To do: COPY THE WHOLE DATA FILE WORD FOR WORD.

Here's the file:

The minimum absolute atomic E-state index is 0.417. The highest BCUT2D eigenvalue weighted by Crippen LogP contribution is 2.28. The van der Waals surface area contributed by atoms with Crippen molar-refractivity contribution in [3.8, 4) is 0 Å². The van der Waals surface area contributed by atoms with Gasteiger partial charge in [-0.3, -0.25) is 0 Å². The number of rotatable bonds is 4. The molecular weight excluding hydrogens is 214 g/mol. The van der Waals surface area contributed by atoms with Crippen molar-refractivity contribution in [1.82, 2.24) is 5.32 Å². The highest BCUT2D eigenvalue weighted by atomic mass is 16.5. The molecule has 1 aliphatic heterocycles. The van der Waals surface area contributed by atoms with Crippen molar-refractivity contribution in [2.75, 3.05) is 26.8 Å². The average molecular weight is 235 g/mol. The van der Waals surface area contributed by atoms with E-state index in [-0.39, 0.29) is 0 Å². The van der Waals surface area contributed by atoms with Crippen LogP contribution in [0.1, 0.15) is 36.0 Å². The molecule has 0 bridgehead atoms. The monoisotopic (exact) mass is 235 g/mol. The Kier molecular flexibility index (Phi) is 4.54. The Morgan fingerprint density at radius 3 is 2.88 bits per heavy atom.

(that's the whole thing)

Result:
The minimum absolute atomic E-state index is 0.417. The highest BCUT2D eigenvalue weighted by Crippen LogP contribution is 2.28. The van der Waals surface area contributed by atoms with Crippen molar-refractivity contribution in [3.8, 4) is 0 Å². The van der Waals surface area contributed by atoms with Gasteiger partial charge in [-0.3, -0.25) is 0 Å². The number of rotatable bonds is 4. The molecular weight excluding hydrogens is 214 g/mol. The van der Waals surface area contributed by atoms with Crippen molar-refractivity contribution in [1.82, 2.24) is 5.32 Å². The highest BCUT2D eigenvalue weighted by atomic mass is 16.5. The molecule has 1 aliphatic heterocycles. The van der Waals surface area contributed by atoms with Crippen molar-refractivity contribution in [2.75, 3.05) is 26.8 Å². The average molecular weight is 235 g/mol. The van der Waals surface area contributed by atoms with E-state index in [-0.39, 0.29) is 0 Å². The van der Waals surface area contributed by atoms with Crippen LogP contribution in [0.1, 0.15) is 36.0 Å². The molecule has 0 bridgehead atoms. The monoisotopic (exact) mass is 235 g/mol. The Kier molecular flexibility index (Phi) is 4.54. The Morgan fingerprint density at radius 3 is 2.88 bits per heavy atom.